Pope Francis with Members of the editorial board of the theological journal "La Scuola Cattolica" Pope Francis with Members of the editorial board of the theological journal "La Scuola Cattolica"  (Vatican Media)

Pope Francis: Church must communicate faith with 'theology that is alive'

Pope Francis receives formators from the Archdiocesan Seminary of Milan at the Vatican on Friday, and highlights three aspects of theology that are important for the Church today.

By Christopher Wells

Pope Francis reflected on the mission of schools of theology and the role of theological journals on Friday, in a printed address handed out to members of the editorial board of La Scuola Cattolica during an audience on the occasion of the theological journal's 150th anniversary. 

In his written remarks, Holy Father described the publication, which is associated with the Archdiocesan Seminary of Milan, as “a bit like a shop window, where an artisan displays his work and one can admire his creativity.”

Seen in this light, Pope Francis highlighted three aspects of theology that are especially important in today’s world.

Theology at the service of Church's living faith

The Pope emphasized the importance of interpreting the faith for the modern world, making it accessible to people in every age “in the dynamism of tradition.”

“That is why theological language must always be alive, and cannot help but evolve, while being careful to make itself understood.”

Theology, he said, “has a great responsibility to stimulate and guide the search for meaning,” especially today, and invited formators to ask themselves how to communicate the truths of the faith to the modern world.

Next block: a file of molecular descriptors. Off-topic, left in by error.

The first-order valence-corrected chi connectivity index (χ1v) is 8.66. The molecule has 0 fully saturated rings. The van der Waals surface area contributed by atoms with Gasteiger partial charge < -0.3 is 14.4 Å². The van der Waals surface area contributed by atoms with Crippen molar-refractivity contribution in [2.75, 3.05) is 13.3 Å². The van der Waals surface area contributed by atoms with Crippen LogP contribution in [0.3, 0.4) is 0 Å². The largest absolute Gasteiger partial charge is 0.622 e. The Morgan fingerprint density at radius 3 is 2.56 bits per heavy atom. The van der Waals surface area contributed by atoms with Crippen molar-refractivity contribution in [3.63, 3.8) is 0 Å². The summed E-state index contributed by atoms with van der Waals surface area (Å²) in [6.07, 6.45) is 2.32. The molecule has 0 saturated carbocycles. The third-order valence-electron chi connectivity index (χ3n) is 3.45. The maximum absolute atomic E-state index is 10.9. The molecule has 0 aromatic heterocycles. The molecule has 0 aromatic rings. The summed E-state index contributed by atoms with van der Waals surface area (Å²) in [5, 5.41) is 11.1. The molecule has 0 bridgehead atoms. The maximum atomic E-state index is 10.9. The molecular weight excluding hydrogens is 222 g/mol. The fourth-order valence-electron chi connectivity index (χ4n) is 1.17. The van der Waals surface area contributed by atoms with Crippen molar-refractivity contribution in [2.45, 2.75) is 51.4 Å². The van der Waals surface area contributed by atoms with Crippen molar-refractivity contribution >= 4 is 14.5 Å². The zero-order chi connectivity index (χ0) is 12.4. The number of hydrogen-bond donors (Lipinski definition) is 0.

Forming experts in humanity and closeness

Pope Francis stressed, secondly, the necessity of good formation for the renewal and future of vocations.

“Each particular vocation is born, grows, and develops in the heart of the Church.”

He noted that those who are called to the priesthood or religious life all have their own life experiences, and that formators must be able “to ‘encounter’ the whole personality of the ‘called,’” which includes their “intelligence, feelings, heart, dreams, and aspirations.”

A good formator, he insisted, “expresses his service in an attitude that we can call the ‘diakonia’ of truth,” precisely because it involves “the concrete existence of people.” Seminarians, the Pope said, must be able to learn more by the example of their formators than by their words, learning how to be open and available to others, especially the most needy.

Evangelization at the heart of service

Finally, the Pope said that evangelization – which is never proselytism – is at the heart of the ecclesial service of formators.

He described evangelization as “an attraction to Christ, fostering an encounter with Him who changes your life, who makes you happy, and makes you, each day, a new creature and a visible sign of His love.”

Every person, he said, has a right to receive the Gospel; which necessarily implies, for Christians, a dialogue with the world and its various cultures and religions.

Pope Francis reminded those present that it is the Holy Spirit “who introduces us into the Mystery and gives emphasis to the Church’s mission.” For this reason, theologians must be open to the world, “incarnating” the fullness of truth to which the Spirit leads.

“Indeed, teaching and studying theology means living on a frontier, the frontier where the Gospel meets the real needs of people.”

This, the Pope said, “is why we need a theology that is alive, that gives ‘flavour’ as well as knowledge, that is the basis of serious ecclesial dialogue, of a synodal dialogue, to be organized and practiced in local communities, for a re-launch of the faith in today’s cultural transformations.”

A service to the faith, the Church, and the world

Pope Francis concluded his address with the hope that his reflections would help the formators in Milan “to cultivate your vocation of service to the faith, to the Church, and to the world.”

17 June 2022, 11:33